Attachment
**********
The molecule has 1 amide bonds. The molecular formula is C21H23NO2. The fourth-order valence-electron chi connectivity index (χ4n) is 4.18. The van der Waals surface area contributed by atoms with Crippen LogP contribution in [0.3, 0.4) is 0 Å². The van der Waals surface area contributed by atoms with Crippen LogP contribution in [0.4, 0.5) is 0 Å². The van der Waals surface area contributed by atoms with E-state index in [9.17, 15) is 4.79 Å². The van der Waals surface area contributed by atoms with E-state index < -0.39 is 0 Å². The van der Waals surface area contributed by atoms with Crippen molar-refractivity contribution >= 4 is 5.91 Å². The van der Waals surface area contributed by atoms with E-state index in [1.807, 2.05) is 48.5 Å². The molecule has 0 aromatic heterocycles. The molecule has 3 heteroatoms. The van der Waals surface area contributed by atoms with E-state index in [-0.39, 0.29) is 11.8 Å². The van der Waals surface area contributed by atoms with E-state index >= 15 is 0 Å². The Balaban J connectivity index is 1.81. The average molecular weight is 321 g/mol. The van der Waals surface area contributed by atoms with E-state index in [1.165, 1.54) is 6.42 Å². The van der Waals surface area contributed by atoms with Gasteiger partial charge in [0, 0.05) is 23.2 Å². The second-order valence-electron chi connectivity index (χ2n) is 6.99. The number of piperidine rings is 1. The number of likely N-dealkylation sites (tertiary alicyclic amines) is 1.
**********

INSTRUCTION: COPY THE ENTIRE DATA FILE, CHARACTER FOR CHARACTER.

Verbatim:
The molecule has 1 amide bonds. The molecular formula is C21H23NO2. The fourth-order valence-electron chi connectivity index (χ4n) is 4.18. The van der Waals surface area contributed by atoms with Crippen LogP contribution in [0.3, 0.4) is 0 Å². The van der Waals surface area contributed by atoms with Crippen LogP contribution in [0.4, 0.5) is 0 Å². The van der Waals surface area contributed by atoms with E-state index in [9.17, 15) is 4.79 Å². The van der Waals surface area contributed by atoms with E-state index < -0.39 is 0 Å². The van der Waals surface area contributed by atoms with Crippen molar-refractivity contribution >= 4 is 5.91 Å². The van der Waals surface area contributed by atoms with E-state index in [1.807, 2.05) is 48.5 Å². The molecule has 0 aromatic heterocycles. The molecule has 3 heteroatoms. The van der Waals surface area contributed by atoms with E-state index in [-0.39, 0.29) is 11.8 Å². The van der Waals surface area contributed by atoms with E-state index >= 15 is 0 Å². The Balaban J connectivity index is 1.81. The average molecular weight is 321 g/mol. The van der Waals surface area contributed by atoms with E-state index in [1.165, 1.54) is 6.42 Å². The van der Waals surface area contributed by atoms with Gasteiger partial charge in [0, 0.05) is 23.2 Å². The second-order valence-electron chi connectivity index (χ2n) is 6.99. The number of piperidine rings is 1. The number of likely N-dealkylation sites (tertiary alicyclic amines) is 1.